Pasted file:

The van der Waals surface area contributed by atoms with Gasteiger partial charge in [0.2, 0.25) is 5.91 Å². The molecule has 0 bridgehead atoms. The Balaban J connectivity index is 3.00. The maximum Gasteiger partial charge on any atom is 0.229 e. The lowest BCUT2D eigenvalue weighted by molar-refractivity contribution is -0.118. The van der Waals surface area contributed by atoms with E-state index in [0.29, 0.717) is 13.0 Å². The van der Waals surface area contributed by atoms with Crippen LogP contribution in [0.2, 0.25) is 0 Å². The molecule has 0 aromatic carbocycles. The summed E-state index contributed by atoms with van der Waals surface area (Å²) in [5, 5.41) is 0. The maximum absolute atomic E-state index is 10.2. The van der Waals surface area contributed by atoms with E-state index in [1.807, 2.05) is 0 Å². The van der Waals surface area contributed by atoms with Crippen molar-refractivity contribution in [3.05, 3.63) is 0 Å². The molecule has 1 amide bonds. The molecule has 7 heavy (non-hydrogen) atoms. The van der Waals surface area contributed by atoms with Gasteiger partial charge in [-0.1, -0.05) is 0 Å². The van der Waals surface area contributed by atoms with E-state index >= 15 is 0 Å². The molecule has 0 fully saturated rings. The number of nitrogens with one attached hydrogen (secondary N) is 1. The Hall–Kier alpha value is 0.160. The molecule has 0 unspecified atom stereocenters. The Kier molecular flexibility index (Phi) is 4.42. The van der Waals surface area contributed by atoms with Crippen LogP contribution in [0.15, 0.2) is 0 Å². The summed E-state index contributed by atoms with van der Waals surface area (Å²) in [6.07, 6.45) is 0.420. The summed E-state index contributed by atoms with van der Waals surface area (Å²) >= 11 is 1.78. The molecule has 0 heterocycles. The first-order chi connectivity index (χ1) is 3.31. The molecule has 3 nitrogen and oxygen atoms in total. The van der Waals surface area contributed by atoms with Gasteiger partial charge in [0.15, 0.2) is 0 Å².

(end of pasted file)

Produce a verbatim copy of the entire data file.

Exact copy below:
The van der Waals surface area contributed by atoms with Gasteiger partial charge in [0.2, 0.25) is 5.91 Å². The molecule has 0 bridgehead atoms. The Balaban J connectivity index is 3.00. The maximum Gasteiger partial charge on any atom is 0.229 e. The lowest BCUT2D eigenvalue weighted by molar-refractivity contribution is -0.118. The van der Waals surface area contributed by atoms with E-state index in [0.29, 0.717) is 13.0 Å². The van der Waals surface area contributed by atoms with Crippen LogP contribution in [0.2, 0.25) is 0 Å². The molecule has 0 aromatic carbocycles. The summed E-state index contributed by atoms with van der Waals surface area (Å²) in [5, 5.41) is 0. The maximum absolute atomic E-state index is 10.2. The van der Waals surface area contributed by atoms with E-state index in [1.807, 2.05) is 0 Å². The van der Waals surface area contributed by atoms with Crippen molar-refractivity contribution in [3.05, 3.63) is 0 Å². The molecule has 1 amide bonds. The molecule has 7 heavy (non-hydrogen) atoms. The van der Waals surface area contributed by atoms with Gasteiger partial charge in [-0.1, -0.05) is 0 Å². The van der Waals surface area contributed by atoms with E-state index >= 15 is 0 Å². The molecule has 0 fully saturated rings. The number of nitrogens with one attached hydrogen (secondary N) is 1. The Hall–Kier alpha value is 0.160. The molecule has 0 unspecified atom stereocenters. The Kier molecular flexibility index (Phi) is 4.42. The van der Waals surface area contributed by atoms with Crippen LogP contribution in [0.15, 0.2) is 0 Å². The summed E-state index contributed by atoms with van der Waals surface area (Å²) in [6.07, 6.45) is 0.420. The summed E-state index contributed by atoms with van der Waals surface area (Å²) >= 11 is 1.78. The molecule has 0 heterocycles. The first-order chi connectivity index (χ1) is 3.31. The molecule has 3 nitrogen and oxygen atoms in total. The van der Waals surface area contributed by atoms with Gasteiger partial charge in [0.15, 0.2) is 0 Å².